September 11, 2015
Taxpayers Beware – The Strike of the Alternative Minimum Tax
All Individual taxpayers are subject to two tax systems: the regular income tax and the alternative minimum tax (AMT). Each taxpayer is ultimately liable for the larger of the taxes computed under each system. Because the AMT was originally designed to affect only the super-rich, exemption amounts typically prevent AMT from applying to taxpayers in the lower tax brackets. However, because the AMT exemption amounts are not adjusted for inflation, AMT is now more and more likely to affect moderate earners to whom it was not applicable in the past.
Taxpayers are hit with the AMT if the amount they would have to pay under the AMT system exceeds what they owe under the regular system. It can be triggered by many items including large deductions or the exercise of incentive stock options. The AMT rate is generally 26% or 28%, depending on income level and filing status. Although those rates may seem modest in comparison with the top statutory income-tax rate of 39.6% under the ordinary system, the AMT blunts many common deductions, including state and local income taxes, property taxes, and miscellaneous itemized deductions. For taxpayers with big business expenses, or those living in areas with high state or property taxes, the AMT can lead to costly results.
In addition to taking large deductions, many taxpayers unknowingly incur the AMT by exercising incentive stock options. The AMT rules consider the difference between the exercise price and its market value as taxable income. In other words, you must include the value of the stock you acquire through an ISO exercise (reduced by the option price you paid) in your alternative minimum taxable income in the year that the stock became freely transferable or was not subject to a substantial risk of forfeiture. For regular tax purposes, you would recognize income on the difference between exercise and market price only at the time of sale. Taxpayers should keep in mind that the favorable tax treatment allowed for regular tax purposes when an ISO is exercised (i.e. no taxation at the time the ISO is exercised, deferral of tax of the benefit associated with the ISO until disposition of the stock, and taxation of the entire profit on the sale of stock acquired through ISO exercise at capital gains rates if ISO holding periods are met) is not allowed for alternative minimum tax purposes.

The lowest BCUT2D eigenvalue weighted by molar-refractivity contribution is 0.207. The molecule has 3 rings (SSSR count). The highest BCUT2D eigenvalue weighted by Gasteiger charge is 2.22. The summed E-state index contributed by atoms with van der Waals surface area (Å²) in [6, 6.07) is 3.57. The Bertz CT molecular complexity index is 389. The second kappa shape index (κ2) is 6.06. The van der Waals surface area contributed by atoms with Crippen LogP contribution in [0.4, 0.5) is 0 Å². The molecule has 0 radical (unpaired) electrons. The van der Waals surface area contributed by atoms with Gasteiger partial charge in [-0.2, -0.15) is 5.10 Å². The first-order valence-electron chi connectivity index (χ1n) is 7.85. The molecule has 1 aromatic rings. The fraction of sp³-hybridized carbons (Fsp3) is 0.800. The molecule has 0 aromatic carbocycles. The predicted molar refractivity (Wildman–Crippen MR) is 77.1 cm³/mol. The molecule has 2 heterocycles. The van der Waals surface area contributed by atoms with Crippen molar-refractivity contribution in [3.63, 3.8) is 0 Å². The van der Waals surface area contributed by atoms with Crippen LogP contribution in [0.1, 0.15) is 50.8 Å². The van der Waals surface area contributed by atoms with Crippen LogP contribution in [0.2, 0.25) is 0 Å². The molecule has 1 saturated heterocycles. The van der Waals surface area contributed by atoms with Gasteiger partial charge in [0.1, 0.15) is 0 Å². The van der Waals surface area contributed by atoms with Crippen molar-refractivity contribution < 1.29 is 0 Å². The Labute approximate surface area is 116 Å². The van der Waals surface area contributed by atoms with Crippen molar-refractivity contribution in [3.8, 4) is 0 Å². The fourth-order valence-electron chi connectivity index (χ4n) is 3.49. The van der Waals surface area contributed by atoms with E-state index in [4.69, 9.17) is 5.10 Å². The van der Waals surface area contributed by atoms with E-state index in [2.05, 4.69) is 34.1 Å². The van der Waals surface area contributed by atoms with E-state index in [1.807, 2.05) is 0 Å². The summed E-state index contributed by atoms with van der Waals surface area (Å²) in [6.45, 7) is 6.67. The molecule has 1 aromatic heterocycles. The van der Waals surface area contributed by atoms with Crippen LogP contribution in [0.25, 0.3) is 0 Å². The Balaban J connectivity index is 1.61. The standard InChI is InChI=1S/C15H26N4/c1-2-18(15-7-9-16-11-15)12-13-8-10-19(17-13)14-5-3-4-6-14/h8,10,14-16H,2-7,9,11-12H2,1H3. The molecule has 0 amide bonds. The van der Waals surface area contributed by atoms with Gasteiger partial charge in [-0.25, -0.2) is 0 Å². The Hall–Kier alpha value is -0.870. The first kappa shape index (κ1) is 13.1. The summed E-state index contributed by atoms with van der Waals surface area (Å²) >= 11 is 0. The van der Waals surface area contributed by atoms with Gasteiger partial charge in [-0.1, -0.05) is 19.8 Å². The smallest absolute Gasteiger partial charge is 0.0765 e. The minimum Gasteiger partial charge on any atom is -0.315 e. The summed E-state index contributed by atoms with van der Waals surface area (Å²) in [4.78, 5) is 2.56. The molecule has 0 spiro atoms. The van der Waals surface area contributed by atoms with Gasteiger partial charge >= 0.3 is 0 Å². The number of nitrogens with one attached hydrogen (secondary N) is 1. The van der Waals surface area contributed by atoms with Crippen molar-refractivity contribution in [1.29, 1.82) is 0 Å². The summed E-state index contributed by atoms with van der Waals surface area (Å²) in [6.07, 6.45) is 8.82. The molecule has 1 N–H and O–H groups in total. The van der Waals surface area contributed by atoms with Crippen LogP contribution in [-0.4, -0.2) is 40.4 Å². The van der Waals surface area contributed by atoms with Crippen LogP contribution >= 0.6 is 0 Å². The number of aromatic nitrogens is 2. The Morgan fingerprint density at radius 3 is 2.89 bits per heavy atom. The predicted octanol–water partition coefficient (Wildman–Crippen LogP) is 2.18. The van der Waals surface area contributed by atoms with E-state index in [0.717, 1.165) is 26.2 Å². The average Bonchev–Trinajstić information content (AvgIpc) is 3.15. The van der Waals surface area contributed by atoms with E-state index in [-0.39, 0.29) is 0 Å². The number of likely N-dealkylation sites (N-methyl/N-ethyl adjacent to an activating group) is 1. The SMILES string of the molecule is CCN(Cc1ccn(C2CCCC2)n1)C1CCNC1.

If you qualify for the AMT, you may end up paying more in taxes than you expected and needing to rethink your investment-planning assumptions. The key is to be prepared and devise strategies before the end of the year. Those affected by the AMT sometimes benefit by deferring deductions that aren’t permitted by the AMT, such as state and local tax payment, to the following year, and accelerating income to this year. In any case, planning ahead can prevent the surprise strike of the AMT at tax filing time.
The information provided by Sechrest & Bloom, LLC, is intended to afford general guidelines on matters of interest to taxpayers. The application and impact of tax laws can vary widely, however, from case to case, based upon the specific or unique facts involved. Accordingly, the information provided is not intended to serve as legal, accounting, or tax advice. You are encouraged to consult with professional advisors for advice concerning specific matters before making any decision, and Sechrest & Bloom, LLC disclaims any responsibility for positions taken by taxpayers in their individual cases or for any misunderstanding on the part of a reader.
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